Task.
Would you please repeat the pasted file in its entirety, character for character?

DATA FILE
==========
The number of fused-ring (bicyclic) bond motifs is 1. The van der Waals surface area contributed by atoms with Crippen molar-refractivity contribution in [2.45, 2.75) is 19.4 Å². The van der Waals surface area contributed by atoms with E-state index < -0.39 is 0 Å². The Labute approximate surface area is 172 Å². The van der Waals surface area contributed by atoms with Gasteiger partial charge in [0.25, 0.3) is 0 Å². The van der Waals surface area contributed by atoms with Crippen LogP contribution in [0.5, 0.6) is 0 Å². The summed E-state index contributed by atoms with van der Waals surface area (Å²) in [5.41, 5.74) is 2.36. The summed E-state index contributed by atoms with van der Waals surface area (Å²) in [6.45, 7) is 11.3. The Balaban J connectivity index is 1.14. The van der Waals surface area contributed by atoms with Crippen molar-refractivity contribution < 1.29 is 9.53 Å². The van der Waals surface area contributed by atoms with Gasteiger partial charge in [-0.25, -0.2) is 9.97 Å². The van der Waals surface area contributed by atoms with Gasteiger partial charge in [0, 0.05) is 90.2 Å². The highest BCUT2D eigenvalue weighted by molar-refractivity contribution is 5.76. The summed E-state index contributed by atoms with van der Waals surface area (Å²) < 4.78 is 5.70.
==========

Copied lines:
The number of fused-ring (bicyclic) bond motifs is 1. The van der Waals surface area contributed by atoms with Crippen molar-refractivity contribution in [2.45, 2.75) is 19.4 Å². The van der Waals surface area contributed by atoms with E-state index < -0.39 is 0 Å². The Labute approximate surface area is 172 Å². The van der Waals surface area contributed by atoms with Gasteiger partial charge in [0.25, 0.3) is 0 Å². The van der Waals surface area contributed by atoms with Crippen LogP contribution in [0.5, 0.6) is 0 Å². The summed E-state index contributed by atoms with van der Waals surface area (Å²) in [5.41, 5.74) is 2.36. The summed E-state index contributed by atoms with van der Waals surface area (Å²) in [6.45, 7) is 11.3. The Balaban J connectivity index is 1.14. The van der Waals surface area contributed by atoms with Crippen molar-refractivity contribution < 1.29 is 9.53 Å². The van der Waals surface area contributed by atoms with Gasteiger partial charge in [-0.25, -0.2) is 9.97 Å². The van der Waals surface area contributed by atoms with Gasteiger partial charge in [0, 0.05) is 90.2 Å². The highest BCUT2D eigenvalue weighted by molar-refractivity contribution is 5.76. The summed E-state index contributed by atoms with van der Waals surface area (Å²) < 4.78 is 5.70.